Lutheran theology has suffered these last 200 years from a turning away from nature towards a single-minded concentration upon value. The work of the German Protestant theologian Abrecht Ritschl (1822-89) is characteristic of this turn. Ritschl held that God is knowable only through Christ, and that theology must therefore concentrate on ethics and repudiate metaphysics. Of course, by repudiating metaphysics, Ritschl found it difficult to situate divine reality into the reality of nature. Metaphysics is concerned with those most basic generalities presupposed by experience as such. If God’s reality is denied metaphysical reality, then God is not part of the “basic generality” of what is, and if this be so, then God clearly cannot connect to nature.
The disconnect between God and nature in Ritschl is just the working out of the trajectory set by Kant a hundred years before. God is, for Kant, clearly not the kind of being who can sustain causal relationships with natural entities, or that can be ingredient in natural states of affairs or events. By placing God within the Ideals of Pure Reason, Kant took Him out of nature entirely. Such a de-divinization of nature nicely left nature as a natural object to be studied and explored on its own. Following previous Enlightenment thinkers, Kant’s move gave nature autonomy over and against the divine. Though Kant struggled mightily in the Critique of Judgment to bring back teleology and the non-natural generally into the world, much of the subsequent philosophical, scientific, and theological trajectory did not buy it. Theologians in general had to find a place for God outside of nature; they had to find a place for God within human experience generally, within the ontological depths of the structure of human being itself.
Lutheran theology has drunk deeply from the trough of Kant. In so doing, it has paid precariously little attention to nature for the last two hundred years. Although it can claim one of the greatest of all scientists, Johannes Kepler (1571-1630), it has for centuries been quite unconcerned with natural reality, preferring the safety of reflecting on human experience. In thinking about this, it now occurs to me that the general marginalization of Lutheran theology may have everything to do with this disconnect from natural science. If God cannot be found in nature, why think He can do much even - - if He is somehow found in the depths of the self?
I believe the time is right for Lutheran theology to retrieve the early Enlightenment idea of there being two books: the Book of Nature and the Book of Scripture. If the Book of Scripture can be reclaimed as something that has a particular internal clarity which places Christ as its center, why cannot the Book of Nature be read with an internal clarity that places the Creator God at its center? Of course, there are many reasons not to read either book in that way. My point is, however, that if Lutheran theology wants to retain a discourse that is to survive, it has to give its discourse robust truth conditions. These conditions are given when claims can be made about Christ that are finally not indexed to claims about communities reading a text in a certain way, or when claims are made about divine causality that themselves are not indexed to claims made about individuals interpreting things in a particular way.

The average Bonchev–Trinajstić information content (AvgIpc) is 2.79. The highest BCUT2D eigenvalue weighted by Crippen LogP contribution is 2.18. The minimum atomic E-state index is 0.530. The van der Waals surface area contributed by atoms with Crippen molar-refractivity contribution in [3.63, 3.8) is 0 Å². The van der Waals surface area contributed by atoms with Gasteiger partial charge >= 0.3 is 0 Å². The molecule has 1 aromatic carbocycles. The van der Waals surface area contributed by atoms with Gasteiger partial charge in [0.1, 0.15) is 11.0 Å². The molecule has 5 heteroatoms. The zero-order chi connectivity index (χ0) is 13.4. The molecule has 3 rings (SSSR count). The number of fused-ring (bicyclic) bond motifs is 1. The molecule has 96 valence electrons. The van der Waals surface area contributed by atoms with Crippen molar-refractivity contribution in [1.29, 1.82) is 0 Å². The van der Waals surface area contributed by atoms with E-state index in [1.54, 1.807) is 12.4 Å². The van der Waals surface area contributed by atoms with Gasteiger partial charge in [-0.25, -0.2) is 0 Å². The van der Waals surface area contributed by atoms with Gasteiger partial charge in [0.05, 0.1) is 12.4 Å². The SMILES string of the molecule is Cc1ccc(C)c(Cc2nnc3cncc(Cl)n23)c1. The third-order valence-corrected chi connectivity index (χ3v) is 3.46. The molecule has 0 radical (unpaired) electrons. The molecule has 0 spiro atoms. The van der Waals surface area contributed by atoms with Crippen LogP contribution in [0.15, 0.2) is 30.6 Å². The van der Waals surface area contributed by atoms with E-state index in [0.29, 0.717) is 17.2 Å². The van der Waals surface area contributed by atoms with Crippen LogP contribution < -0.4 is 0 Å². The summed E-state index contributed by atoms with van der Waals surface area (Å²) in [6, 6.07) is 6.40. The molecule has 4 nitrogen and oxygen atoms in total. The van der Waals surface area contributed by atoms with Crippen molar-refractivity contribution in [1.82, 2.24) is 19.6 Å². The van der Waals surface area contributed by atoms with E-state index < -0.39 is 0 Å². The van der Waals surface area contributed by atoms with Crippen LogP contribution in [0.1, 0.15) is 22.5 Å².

What would happen if we began with the presupposition that the whole of Scripture interprets its parts, the parts support the whole, and that the whole is about Christ? What would happen if we began with the presupposition that the whole of nature interprets its parts, the parts support the whole, and that the whole is finally about a God who creates?
Now, of course, there are all kinds of wonderful arguments about how misguided these approaches would be. There is no slam-dunk evidence after all that God is required as a theoretical causal entity within a most basic scientific theory of nature. I readily concede this and add that, thinking in this way, there is no evidence as well that Christ is required as the central notion of all of Scriptures, and that such a Christ actually justifies the ungodly. Critical reflection seems to dislodge the centrality of Christ from Scripture just as it takes a creator God out of the universe.
But, of course, we should not be surprised that critical reflection does such a thing. The primal question of all of humanity is the question of the serpent, “Did God really say it?” Yes, indeed, did God really speak in Scripture, and does He say anything in nature? We have as Lutheran theologians assumed that he speaks only in the first book, and rather obscurely there at that. But what would happen if we started with the assumption that He does so speak? Why would it be any more difficult to find God the Creator working in and through nature than God the Redeemer working though and in Scripture? It all has to do with how we read things. Can we speak about the “internal clarity of nature” analogously with the “internal clarity of Scripture?” I see no reason ultimately to justify the assertion that the serpent’s question is more effective against the former rather than the latter. It is time to get serious about theology again, or simply to move onto other projects. I am not moving on.